Ottawa biplane crash survivor recounts 'nosedive'

An Ottawa-area man says he is happy to be home safe after the biplane he and his partner were riding in flipped on landing at the Rockcliffe Flying Club.

Man and girlfriend land safely at Rockcliffe Flying Club, then plane flips

An Arnprior man says he blacked out when a biplane carrying he and his wife nosedived. 1:37

An Arnprior, Ont., biplane crash survivor says he thought the plane had landed safely at the Rockcliffe Flying Club, when it suddenly flipped over.

Ronald Postin, 64, and his 66-year-old partner were getting an aerial tour of Ottawa Sunday in the antique Waco open-cockpit biplane, but the trip ended with an unexpected scare.

The Waco biplane flipped over on the runway at the Rockcliffe Flying Club sending both passengers to hospital. (CBC)

The biplane flipped after landing, apparently in a gust of wind, leaving the two passengers injured. The pilot refused medical treatment.

Postin was taken to hospital with spinal injuries and has some stitches on his nose while his partner broke her wrist.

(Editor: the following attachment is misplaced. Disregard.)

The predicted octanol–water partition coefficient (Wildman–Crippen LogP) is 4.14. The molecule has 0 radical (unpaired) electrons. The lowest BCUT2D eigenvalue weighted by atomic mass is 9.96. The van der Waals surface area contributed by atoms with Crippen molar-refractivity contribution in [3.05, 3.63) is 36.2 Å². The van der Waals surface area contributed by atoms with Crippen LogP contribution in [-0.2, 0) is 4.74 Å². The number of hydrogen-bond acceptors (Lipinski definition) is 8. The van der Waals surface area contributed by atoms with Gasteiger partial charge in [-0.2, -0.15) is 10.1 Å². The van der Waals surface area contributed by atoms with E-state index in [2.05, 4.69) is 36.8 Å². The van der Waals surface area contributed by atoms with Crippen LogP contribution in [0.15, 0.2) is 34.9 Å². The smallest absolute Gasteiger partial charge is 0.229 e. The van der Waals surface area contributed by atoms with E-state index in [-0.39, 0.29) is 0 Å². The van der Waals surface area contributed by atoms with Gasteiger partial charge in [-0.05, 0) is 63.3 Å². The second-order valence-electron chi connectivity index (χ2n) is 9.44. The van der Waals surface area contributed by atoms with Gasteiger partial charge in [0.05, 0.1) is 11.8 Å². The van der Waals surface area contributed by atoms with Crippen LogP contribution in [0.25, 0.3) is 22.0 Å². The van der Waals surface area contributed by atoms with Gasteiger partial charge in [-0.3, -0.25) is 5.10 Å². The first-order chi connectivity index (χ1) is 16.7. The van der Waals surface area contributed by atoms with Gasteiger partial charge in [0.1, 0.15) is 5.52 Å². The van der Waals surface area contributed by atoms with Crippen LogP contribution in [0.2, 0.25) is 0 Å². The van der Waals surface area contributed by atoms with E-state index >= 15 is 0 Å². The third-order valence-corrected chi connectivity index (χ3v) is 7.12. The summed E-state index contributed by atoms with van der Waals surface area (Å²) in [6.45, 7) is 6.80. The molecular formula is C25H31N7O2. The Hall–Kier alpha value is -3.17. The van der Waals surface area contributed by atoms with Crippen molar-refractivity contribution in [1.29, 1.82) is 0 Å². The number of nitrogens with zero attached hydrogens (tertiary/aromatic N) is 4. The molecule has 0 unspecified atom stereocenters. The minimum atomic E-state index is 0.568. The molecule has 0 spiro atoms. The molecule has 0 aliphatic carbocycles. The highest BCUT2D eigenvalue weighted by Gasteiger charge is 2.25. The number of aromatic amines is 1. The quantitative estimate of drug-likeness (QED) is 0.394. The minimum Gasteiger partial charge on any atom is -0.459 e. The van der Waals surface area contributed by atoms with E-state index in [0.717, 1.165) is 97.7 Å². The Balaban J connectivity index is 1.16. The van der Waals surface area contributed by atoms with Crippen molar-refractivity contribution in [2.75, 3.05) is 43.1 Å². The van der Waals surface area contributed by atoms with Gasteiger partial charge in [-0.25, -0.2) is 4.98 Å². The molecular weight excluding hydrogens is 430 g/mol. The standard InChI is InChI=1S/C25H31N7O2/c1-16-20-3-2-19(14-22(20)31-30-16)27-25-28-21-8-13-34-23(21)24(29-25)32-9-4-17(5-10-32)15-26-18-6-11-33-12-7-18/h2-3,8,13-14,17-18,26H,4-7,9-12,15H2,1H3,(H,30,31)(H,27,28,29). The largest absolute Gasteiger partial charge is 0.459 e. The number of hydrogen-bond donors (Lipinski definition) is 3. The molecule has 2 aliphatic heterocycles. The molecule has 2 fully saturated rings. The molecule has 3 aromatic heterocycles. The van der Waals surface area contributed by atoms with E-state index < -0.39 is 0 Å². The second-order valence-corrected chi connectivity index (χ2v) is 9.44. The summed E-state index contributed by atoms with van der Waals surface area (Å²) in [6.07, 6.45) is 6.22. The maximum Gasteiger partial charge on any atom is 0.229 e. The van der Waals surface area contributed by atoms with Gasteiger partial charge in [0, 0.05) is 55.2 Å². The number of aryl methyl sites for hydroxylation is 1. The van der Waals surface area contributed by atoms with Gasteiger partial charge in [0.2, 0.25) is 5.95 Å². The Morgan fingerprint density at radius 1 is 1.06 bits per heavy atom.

"The wheels touch down, and it looked like we were home-free," Postin told the CBC's Ryan Gibson. "[Then] bang, the plane nosedived on to the asphalt, and the tail flipped forward and I blacked out for a few seconds."

'I got to get out of here'

When Postin regained consciousness, he could not move and smelled burning fuel.

Ronald Postin, 64, says he blacked out after the plane flipped. When he woke up he smelled burning fuel. (CBC)

"I was upside down and having bashed my face this way, I was bleeding profusely from the nose and it was pooling down on me," he said.

"I said, "I guess I got to get out of here'."

The pilot was able to crawl underneath the biplane and undo Postin's seatbelt. Staff at the small airline then helped get the passengers and pilot away from the flipped aircraft.

Gift from girlfriend

This was a birthday gift from his girlfriend, Postin added, and now he will never forget the trip. He is not placing any blame, though.

"I had my biplane ride, that's one off the bucket list. Now I've walked away from a plane crash. That's the second one," he said.

Wind was a main factor in the crash, according to Alberta-based Central Aviation Inc., which owns and operates the 70-year-old sightseeing biplane.

The Transportation Safety Board is still investigating.